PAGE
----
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dc.description.abstractBackground: People who are presented with severe Peripheral Vascular Disease or Peripheral Arterial Disease, also known as critical limb ischemia experience excruciating pain symptoms, are associated with claudication. This means that, even at rest the pain and weakness in the legs persists. Chronic disease can lead to amputation of the lower limbs which often leads to difficult in physical adaptations and devastating mental health issues. Aims: The aims of this study is to gain an understanding of the physical and psychological experiences of those who have went through a lower limb amputation and explore their thoughts on using prothesis. Methods: The methodology used is an interpretive phenomenological approach which is part of the qualitative paradigm. Ten participants will be invited to take part in an individual semistructured interview. Those experiencing psychological effects of lower limb amputation will be allowed to voluntarily take part. Interviews will contain open-ended questions focused on gathering in-depth data about the individuals personal experiences. The findings will be used to support further training and implicate improvements for nursing practice and events focused on the care of the amputee.en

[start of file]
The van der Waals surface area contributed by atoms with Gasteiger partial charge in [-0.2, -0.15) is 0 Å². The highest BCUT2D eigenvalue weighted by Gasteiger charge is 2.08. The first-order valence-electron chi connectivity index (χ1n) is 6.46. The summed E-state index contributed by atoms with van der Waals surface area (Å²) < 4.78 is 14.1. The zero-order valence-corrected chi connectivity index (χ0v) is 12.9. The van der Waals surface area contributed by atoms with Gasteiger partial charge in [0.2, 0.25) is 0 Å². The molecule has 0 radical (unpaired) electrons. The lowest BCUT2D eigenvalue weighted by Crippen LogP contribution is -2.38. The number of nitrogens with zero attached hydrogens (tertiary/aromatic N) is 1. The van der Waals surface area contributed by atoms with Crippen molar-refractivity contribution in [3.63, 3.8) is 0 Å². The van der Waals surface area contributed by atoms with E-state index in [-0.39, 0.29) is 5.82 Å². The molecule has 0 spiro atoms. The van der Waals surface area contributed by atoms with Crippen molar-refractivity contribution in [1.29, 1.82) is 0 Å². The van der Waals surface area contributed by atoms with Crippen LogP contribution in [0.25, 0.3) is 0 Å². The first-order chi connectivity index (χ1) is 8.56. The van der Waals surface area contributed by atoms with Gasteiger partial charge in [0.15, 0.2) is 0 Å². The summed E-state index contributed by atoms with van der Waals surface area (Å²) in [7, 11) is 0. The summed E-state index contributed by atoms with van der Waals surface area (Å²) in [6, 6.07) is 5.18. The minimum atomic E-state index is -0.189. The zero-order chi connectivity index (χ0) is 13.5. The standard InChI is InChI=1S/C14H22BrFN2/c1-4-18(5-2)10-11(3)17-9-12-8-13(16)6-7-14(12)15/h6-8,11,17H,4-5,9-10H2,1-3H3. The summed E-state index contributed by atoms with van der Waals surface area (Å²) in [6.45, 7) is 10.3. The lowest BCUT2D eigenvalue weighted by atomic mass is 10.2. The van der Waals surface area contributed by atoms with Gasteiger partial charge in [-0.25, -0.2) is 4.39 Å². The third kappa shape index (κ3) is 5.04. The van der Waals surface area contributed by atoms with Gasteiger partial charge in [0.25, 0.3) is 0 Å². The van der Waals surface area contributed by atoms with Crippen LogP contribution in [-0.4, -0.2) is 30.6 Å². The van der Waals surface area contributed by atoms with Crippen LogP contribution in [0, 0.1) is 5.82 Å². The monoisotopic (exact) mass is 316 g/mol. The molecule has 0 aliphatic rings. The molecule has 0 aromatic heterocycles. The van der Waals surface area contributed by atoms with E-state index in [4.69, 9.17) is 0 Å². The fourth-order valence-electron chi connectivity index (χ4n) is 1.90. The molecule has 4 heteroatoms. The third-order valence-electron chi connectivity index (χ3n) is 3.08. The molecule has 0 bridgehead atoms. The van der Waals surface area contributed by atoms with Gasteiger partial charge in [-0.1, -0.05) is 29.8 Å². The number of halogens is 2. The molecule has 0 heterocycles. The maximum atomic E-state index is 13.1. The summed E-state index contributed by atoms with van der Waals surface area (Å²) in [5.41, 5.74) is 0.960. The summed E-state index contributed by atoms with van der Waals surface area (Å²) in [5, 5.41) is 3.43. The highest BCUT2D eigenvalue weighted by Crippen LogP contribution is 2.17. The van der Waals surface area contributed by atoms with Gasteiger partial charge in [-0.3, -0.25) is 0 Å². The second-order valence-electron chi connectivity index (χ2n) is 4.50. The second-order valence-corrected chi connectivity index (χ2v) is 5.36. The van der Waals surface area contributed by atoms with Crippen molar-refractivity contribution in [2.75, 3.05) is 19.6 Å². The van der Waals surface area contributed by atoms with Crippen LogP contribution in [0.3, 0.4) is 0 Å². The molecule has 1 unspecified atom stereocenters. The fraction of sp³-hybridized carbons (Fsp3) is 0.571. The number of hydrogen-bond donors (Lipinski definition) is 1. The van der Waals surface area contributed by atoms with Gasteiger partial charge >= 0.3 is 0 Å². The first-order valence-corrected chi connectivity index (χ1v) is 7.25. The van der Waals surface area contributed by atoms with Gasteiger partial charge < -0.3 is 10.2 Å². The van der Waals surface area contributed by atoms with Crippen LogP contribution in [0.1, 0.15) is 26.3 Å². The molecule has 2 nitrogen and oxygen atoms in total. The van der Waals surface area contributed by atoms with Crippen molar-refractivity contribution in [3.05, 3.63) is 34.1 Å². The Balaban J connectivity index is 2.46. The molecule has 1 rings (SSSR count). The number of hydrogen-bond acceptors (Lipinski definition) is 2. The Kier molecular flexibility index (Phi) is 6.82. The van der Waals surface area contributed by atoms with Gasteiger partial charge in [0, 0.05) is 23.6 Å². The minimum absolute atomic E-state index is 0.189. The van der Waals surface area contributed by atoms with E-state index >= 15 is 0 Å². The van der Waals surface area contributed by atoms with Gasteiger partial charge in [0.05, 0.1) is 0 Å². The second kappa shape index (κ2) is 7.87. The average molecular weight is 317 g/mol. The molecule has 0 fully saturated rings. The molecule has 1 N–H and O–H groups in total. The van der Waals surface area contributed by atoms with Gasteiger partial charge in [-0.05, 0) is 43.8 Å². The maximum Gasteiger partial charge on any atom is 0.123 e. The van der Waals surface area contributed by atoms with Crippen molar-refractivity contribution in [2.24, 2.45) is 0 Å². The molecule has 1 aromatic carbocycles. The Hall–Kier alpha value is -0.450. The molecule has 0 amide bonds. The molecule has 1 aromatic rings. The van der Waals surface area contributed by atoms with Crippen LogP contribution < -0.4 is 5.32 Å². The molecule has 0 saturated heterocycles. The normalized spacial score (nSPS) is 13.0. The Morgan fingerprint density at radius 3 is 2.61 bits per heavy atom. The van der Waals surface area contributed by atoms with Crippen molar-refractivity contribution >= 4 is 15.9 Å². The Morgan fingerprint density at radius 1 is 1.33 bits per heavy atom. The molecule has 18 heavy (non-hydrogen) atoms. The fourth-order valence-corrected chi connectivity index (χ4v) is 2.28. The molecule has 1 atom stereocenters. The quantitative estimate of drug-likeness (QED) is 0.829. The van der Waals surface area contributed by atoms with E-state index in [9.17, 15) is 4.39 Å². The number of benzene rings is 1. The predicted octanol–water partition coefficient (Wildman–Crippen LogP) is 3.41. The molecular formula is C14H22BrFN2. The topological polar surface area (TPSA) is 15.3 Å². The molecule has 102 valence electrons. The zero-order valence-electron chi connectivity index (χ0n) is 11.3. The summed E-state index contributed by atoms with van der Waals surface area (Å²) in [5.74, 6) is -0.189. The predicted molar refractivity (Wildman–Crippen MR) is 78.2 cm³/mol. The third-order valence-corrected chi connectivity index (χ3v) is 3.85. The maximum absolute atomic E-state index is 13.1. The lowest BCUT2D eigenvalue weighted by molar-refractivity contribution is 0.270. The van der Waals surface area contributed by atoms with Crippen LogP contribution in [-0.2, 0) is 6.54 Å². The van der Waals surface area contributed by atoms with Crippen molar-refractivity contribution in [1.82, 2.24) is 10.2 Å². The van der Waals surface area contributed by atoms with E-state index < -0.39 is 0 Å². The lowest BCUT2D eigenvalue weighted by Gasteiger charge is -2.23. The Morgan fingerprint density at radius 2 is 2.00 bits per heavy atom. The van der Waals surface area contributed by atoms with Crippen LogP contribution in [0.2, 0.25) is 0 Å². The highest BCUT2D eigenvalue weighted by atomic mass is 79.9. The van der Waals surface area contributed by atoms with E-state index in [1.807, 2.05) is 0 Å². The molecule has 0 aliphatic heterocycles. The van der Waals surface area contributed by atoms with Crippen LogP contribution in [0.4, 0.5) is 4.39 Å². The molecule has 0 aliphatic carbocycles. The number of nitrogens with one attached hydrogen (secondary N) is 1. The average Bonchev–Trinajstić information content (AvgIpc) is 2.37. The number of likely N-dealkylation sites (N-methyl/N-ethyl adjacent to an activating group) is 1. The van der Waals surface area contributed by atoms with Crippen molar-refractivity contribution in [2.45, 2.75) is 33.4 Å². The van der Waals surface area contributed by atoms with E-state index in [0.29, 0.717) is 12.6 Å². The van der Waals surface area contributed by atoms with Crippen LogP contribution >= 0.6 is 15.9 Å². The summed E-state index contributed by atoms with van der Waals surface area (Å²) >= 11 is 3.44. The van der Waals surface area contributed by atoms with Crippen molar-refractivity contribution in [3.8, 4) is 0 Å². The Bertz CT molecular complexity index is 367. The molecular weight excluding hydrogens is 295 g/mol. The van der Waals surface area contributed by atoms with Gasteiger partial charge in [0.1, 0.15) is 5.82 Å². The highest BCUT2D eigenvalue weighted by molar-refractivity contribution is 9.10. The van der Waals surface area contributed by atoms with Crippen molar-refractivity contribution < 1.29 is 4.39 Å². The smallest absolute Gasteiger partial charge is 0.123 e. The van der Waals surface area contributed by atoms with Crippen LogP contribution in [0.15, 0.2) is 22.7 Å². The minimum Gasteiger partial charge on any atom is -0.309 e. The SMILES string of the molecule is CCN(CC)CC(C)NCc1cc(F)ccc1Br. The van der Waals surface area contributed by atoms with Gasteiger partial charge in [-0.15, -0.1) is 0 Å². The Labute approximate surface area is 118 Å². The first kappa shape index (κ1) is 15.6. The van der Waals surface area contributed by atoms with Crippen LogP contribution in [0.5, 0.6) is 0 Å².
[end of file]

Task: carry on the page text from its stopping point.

dc.titleWhat are the physical and psychological experiences of patients who have went through lower limb amputation due to peripheral vascular disease and what are their thoughts on using prothesis?en

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